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Lottie Mayland13 Jan 2020
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What Does An Executive Assistant Actually Do?

What does an Executive Assistant actually do?

If you’re currently thinking of transitioning careers into the world of being an assistant, work as a Personal Assistant and want to become an Executive Assistant, or just don’t have a clue what an Executive Assistant does then this blog post is for you!

Before we start it’s important to understand that an Executive Assistant (EA) is different to a Personal Assistant (PA). You can find out more about all the different assistant roles and office support jobs here, but for the sake of this blogs it’s worth explaining that an Executive Assistant is usually seen as a more corporate version of a PA, they have more responsibility and act as their boss’s right hand person, getting involved in all aspects of their business affairs. An EA will usually be a graduate of a university or an Executive Assistant College, either working their way up through the assistant side of the business to become an EA or transitioning from a different career. For example, people who have worked as project managers and account managers make great EAs because their experience in problem solving, communication and relationship management is key to both jobs.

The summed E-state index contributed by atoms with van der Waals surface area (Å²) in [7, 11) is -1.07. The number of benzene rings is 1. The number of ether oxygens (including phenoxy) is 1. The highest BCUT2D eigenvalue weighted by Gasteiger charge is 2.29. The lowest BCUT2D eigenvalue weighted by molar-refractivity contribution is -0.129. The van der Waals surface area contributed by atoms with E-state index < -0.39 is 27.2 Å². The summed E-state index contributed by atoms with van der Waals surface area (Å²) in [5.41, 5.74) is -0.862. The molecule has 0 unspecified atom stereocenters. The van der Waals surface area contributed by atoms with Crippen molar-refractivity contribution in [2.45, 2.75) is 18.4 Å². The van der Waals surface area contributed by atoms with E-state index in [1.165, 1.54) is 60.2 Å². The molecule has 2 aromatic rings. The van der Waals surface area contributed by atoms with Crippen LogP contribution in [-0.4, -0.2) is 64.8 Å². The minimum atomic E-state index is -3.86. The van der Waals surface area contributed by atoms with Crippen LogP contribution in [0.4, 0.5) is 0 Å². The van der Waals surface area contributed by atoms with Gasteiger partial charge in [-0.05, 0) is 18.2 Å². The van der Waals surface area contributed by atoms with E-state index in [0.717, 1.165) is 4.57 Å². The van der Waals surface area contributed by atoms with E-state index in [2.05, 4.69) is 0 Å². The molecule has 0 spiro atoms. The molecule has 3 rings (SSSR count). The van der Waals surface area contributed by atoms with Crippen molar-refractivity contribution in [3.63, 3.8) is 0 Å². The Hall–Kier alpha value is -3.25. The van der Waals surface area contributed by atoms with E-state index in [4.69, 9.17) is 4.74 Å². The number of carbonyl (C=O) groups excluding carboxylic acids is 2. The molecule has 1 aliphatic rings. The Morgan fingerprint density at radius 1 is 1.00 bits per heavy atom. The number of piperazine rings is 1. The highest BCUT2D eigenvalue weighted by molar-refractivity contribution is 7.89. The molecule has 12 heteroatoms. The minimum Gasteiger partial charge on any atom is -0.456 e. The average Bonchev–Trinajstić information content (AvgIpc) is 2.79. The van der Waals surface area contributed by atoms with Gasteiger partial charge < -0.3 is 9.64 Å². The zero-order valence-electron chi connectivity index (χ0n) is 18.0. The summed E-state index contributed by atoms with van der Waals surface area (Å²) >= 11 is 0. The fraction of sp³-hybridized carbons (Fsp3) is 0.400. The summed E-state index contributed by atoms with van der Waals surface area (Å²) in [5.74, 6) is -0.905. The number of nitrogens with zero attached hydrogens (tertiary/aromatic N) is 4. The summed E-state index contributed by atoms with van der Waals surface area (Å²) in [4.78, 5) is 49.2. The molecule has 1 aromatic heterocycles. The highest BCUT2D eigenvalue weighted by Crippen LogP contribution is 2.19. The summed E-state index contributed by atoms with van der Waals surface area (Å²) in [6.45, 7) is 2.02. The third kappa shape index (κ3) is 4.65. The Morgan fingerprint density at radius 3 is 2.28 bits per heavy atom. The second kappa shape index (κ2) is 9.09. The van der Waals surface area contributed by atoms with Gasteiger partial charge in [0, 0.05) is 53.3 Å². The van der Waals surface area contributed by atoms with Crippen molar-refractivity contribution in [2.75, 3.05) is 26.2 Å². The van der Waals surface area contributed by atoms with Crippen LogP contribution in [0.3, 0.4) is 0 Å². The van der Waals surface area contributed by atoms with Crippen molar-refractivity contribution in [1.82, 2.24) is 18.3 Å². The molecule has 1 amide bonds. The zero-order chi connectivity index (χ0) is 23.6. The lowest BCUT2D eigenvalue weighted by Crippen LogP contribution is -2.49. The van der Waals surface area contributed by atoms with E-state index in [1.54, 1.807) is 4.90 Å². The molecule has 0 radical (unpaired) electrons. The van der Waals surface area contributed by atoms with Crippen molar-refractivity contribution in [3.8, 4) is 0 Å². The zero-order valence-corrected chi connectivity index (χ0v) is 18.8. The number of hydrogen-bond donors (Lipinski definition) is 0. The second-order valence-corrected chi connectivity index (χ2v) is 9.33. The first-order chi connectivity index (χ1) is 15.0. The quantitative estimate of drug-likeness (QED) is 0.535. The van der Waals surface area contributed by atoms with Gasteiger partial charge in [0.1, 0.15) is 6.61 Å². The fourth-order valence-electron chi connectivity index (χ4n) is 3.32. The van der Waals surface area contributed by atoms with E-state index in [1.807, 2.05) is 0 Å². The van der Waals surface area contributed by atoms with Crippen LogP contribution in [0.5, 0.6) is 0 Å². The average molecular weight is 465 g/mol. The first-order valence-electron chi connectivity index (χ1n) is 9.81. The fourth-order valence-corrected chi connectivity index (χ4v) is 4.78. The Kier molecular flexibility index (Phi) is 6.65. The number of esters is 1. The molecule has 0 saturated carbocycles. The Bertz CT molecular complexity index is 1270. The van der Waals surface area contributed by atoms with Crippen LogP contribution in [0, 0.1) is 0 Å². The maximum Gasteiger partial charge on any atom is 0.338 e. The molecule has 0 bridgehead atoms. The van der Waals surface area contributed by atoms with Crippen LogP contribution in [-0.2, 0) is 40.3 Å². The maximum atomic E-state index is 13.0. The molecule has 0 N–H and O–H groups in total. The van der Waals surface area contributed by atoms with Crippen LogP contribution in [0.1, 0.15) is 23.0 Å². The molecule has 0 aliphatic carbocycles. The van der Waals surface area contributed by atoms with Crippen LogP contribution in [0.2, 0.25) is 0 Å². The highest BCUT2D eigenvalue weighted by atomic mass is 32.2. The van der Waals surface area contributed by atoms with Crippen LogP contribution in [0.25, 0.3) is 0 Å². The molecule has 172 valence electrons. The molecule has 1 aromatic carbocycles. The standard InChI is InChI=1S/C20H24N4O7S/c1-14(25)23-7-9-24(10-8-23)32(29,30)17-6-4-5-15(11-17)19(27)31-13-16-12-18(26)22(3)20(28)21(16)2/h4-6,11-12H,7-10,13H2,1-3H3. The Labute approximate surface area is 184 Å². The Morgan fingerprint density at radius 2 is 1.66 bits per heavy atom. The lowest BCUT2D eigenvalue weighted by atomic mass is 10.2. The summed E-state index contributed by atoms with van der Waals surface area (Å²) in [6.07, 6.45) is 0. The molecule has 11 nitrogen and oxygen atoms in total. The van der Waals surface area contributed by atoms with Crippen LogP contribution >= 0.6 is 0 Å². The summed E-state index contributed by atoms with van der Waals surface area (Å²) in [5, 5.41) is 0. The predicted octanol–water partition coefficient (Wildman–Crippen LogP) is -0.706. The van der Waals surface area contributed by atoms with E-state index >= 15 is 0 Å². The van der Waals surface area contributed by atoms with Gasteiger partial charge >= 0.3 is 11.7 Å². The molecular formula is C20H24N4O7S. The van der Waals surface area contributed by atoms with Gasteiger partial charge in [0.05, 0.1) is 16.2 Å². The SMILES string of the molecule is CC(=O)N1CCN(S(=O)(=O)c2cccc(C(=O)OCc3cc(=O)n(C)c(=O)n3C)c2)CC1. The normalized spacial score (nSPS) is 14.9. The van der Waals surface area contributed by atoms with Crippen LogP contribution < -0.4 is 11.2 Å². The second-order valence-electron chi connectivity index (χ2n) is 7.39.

As an Executive Assistant you will be working alongside senior members of staff, often at C-Suite and board level, either in a 1:1 capacity or looking after 1 or 2 members of a team. You’ll be responsible for enabling your boss to work at their absolute optimal level, this means taking care of all their admin but also being their right hand person. You’ll need to have a solid understanding of what the business does and what your boss does so that every decision you make is made in the best interest of the company.

What are an Executive Assistant’s responsibilities?

All responsibilities of an Executive Assistant vary by company, however, in most situations you will have complete control of your boss’s diary and emails, keeping tabs on everything that comes in and out to ensure that nothing is missed and everything that needs scheduling gets scheduled. As an EA you are essentially the gate keeper to your boss’s time, you decide who they get to meet with and how long that person is granted, therefore it’s especially important to always be hyper aware of what's going on in the company and their priorities as well as their personal situation so you make informed decisions on where to allocate their time. Whereas diary control is also a responsibility of a PA, an EA has more control and the autonomy to make decisions based on their business understanding. Because of this you will be entrusted with sensitive information and expected to be discreet and diplomatic at all times.